Is any of this like being black? No. No. No. A hundred times no. I offer these otherthans only to say that, within my white privilege, I experience daily “otherness” that might give me some hint of what black Americans face each and every day, at least as far as being otherthan white. I don’t feel like I’m part of the big, white, oppressive system — and yet I am. I’ve had amazing friends in the past few years who have helped me see this better; while it might not be my fault, I definitely experience the privileges that come with being white, middle-class, and educated.

But in my privileged, albeit otherthan, place, I have been profoundly affected by the killing of Michael Brown, the grand jury’s decision not to charge Officer Darren Wilson with any crime for the death, and the reaction afterwards. As a lawyer and a former prosecutor, I am trying to understand why the process worked so differently for Wilson, a white police officer, than for otherthans accused of similar crimes. As an intelligent person who understands the system, I cannot fathom how the prosecutor could have handled the case in the manner that he did, nor why he did not recuse himself. If ever there was a time for the process to be fair and as impartial as our system will allow, this was it. But it wasn’t.

As an otherthan white person, I am trying to understand. Trying to process. Trying to synthesize my feelings. I hope this does not make me sound ignorant about race in America. I do not believe that I am; that education started for me many years ago. I distinctly remember an accomplished black lawyer telling me he got hassled by the cops, routinely, in his Brooks Brothers suit. Upper-class black girlfriends of mine share stories of being profiled as potential shoplifters by retail employes, and of the repulsive comments they receive from strangers at a shockingly high frequency. I know about the way my friends whose families are not all-white or all-black are treated. There are so many of these stories that anyone who listens to them gives up the naïveté (“That still happens in America?” asks the wide-eyed white child) immediately.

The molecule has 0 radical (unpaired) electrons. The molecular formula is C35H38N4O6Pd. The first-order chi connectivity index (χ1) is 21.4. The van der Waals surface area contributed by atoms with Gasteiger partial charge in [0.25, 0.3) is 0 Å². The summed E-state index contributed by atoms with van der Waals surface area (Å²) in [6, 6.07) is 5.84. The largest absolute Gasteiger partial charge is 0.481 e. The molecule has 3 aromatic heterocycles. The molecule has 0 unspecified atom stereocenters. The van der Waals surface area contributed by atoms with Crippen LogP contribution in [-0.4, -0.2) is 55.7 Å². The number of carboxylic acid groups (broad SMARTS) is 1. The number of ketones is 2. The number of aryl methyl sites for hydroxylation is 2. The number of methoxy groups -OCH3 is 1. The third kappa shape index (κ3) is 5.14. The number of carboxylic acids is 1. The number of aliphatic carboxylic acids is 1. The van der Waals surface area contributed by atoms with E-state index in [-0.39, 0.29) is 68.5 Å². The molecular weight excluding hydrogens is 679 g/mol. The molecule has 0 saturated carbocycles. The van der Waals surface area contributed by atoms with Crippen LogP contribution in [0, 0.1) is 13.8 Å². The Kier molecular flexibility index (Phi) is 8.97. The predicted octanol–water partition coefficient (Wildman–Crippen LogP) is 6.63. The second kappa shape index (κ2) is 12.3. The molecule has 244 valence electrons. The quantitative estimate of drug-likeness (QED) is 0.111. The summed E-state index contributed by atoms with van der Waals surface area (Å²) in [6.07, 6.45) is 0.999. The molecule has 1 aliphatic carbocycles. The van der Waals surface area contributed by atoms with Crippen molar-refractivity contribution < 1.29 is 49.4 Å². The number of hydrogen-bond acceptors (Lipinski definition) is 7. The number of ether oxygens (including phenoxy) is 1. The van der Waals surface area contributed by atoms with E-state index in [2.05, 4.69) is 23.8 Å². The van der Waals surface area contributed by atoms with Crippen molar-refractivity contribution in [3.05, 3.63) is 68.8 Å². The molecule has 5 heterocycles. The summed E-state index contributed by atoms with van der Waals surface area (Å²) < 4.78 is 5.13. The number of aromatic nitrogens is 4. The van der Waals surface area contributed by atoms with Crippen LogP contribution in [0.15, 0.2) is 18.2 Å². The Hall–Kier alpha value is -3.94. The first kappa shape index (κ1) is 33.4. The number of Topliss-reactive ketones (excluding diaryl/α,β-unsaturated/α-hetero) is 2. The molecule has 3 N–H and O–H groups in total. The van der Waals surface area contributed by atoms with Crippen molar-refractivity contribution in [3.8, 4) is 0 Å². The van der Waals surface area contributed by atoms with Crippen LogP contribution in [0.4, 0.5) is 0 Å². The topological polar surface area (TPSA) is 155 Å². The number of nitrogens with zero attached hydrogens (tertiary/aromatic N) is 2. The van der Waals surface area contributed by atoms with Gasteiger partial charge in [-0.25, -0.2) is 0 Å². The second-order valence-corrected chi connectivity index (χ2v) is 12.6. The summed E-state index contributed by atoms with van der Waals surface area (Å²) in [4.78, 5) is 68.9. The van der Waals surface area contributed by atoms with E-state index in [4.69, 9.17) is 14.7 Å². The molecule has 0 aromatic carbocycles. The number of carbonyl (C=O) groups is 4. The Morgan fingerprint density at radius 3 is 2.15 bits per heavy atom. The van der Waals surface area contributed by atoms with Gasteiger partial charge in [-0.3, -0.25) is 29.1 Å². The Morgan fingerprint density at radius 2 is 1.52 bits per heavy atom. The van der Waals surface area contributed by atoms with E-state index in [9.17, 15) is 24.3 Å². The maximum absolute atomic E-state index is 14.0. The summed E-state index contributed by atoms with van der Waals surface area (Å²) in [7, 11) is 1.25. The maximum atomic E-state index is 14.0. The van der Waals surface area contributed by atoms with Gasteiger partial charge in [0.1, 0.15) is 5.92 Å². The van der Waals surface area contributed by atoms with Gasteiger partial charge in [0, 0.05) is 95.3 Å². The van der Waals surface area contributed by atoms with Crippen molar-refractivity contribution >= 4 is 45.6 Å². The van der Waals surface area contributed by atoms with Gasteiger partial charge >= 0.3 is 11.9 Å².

I note that my black friends and family are not speaking out much on social media. They are silent. I imagine the pain is too much. I haven’t reached out because I don’t especially like it when straight people reach out to me after a gay hate crime or injustice. It is not my friends’ job to help me understand. It is my job to gain understanding. So here I am, part of the problem, I know, but not feeling quite like that.

I want to be part of the solution.

What can I do to help? What can I do to combat racism? How can I make a difference? I’m not stupid; I know that the civil-rights movement needed white Americans to see and abhor what was happening to add weight to the fight. A minority cannot win rights from the majority without some help from the majority (basic math). So it was in the ’60s, and so it has been the past decade with gay rights. We wouldn’t have gay marriage in 35 states and D.C. if it weren’t for the support of our straight friends. (Thank you, by the way.)

But as one person, what can I do to help? This is my struggle. I realize I have a tiny podium to share things and try to impact others. I have done that. But what about as I move through the world? As I handle my daily life? How do I say to the black and white Americans I come across that I abhor what is happening and want to be part of the solution?

Last week I read the “Other America” speech that Martin Luther King Jr. gave at Gross Pointe High School in 1968. This is the speech where he says riots are bad but he could not condemn them without also “condemning the contingent, intolerable conditions that exist in our society.” It has been cited a lot in the last few days. In it King calls for an acknowledgement from all Americans that we have a race problem in America.